The world’s few remaining tigers must be left free to burn bright

September 3, 2009

The world’s dwindling tiger colonies are facing yet another threat, this time from China’s plan to sanction the use of lawfully sourced tiger pelts.

The fear is that, by loosening its ban on the trading of any tiger parts, China will spur poaching in India, which is home to the largest remaining wild tiger population.

China argues that while it may be host to only 30 or 40 tigers living in the wild, it has 5,000 more that have been reared on farms. Such farms were created as tourist attractions, but few doubt that their owners hope to use the cats to produce health tonics. Tiger bone wine is especially prized as a pick-me-up. Though pricey, it grows ever more affordable the richer the Chinese get.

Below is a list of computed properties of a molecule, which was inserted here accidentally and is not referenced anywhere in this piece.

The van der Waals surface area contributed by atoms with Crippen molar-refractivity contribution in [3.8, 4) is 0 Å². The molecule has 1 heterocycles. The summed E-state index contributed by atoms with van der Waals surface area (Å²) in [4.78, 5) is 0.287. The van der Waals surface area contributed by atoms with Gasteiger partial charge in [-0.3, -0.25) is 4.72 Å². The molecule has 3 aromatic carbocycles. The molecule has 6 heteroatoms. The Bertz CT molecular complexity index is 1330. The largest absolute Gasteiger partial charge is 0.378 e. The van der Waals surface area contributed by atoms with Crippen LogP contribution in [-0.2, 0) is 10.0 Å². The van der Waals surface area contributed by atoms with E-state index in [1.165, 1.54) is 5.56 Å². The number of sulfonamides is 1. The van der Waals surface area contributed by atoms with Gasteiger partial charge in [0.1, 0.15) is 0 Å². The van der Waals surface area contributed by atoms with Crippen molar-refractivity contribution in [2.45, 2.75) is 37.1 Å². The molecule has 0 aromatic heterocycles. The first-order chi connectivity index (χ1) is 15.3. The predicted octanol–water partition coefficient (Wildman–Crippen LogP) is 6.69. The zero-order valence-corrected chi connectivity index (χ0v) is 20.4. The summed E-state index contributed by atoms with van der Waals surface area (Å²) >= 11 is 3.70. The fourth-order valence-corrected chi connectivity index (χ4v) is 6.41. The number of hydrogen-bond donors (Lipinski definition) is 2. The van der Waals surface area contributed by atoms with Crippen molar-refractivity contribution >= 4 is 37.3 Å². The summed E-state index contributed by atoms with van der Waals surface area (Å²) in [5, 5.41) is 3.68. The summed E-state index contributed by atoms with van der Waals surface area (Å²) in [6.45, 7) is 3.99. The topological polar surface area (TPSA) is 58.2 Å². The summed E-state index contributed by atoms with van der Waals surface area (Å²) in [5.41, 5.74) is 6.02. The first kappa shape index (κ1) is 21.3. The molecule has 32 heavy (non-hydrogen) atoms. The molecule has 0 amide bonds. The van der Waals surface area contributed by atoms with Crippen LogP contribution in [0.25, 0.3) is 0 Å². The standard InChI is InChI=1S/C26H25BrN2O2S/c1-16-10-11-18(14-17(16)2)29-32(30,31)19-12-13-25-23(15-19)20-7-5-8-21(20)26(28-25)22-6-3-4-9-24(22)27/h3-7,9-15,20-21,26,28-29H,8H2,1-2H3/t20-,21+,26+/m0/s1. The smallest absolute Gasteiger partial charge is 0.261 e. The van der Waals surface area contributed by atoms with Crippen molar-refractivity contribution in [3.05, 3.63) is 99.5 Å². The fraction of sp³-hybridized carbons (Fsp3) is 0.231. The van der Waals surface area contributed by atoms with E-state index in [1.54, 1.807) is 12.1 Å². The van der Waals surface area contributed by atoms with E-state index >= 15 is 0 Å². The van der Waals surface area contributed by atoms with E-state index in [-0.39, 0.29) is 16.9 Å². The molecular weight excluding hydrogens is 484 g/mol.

What worries conservationists is that once any trade in tiger parts gains official blessing, policing the traffic will become difficult. India fears that as demand for tiger products grows, it will find itself becoming an even more attractive target for poachers: breeding tigers in captivity in China looks promising, but it will always cost more than slipping a poacher as little as £5 for a carcass that traffickers then transport to China.

India already detects China’s swelling wealth, and a companion rise in its appetite for traditional medicines, as a factor in the decline of its own tiger numbers. Pressured also by a loss of both habitat and prey, India’s tiger population shrank to just 1,411 in February last year from 3,642 in 2002 and 40,000 or so a century ago. India fears that any further incentive for poaching might drive tigers to extinction in the wild.

However heady their benefits, tiger bone tonics are hardly worth the risk of a beast of such fearful symmetry vanishing for ever from our jungles.

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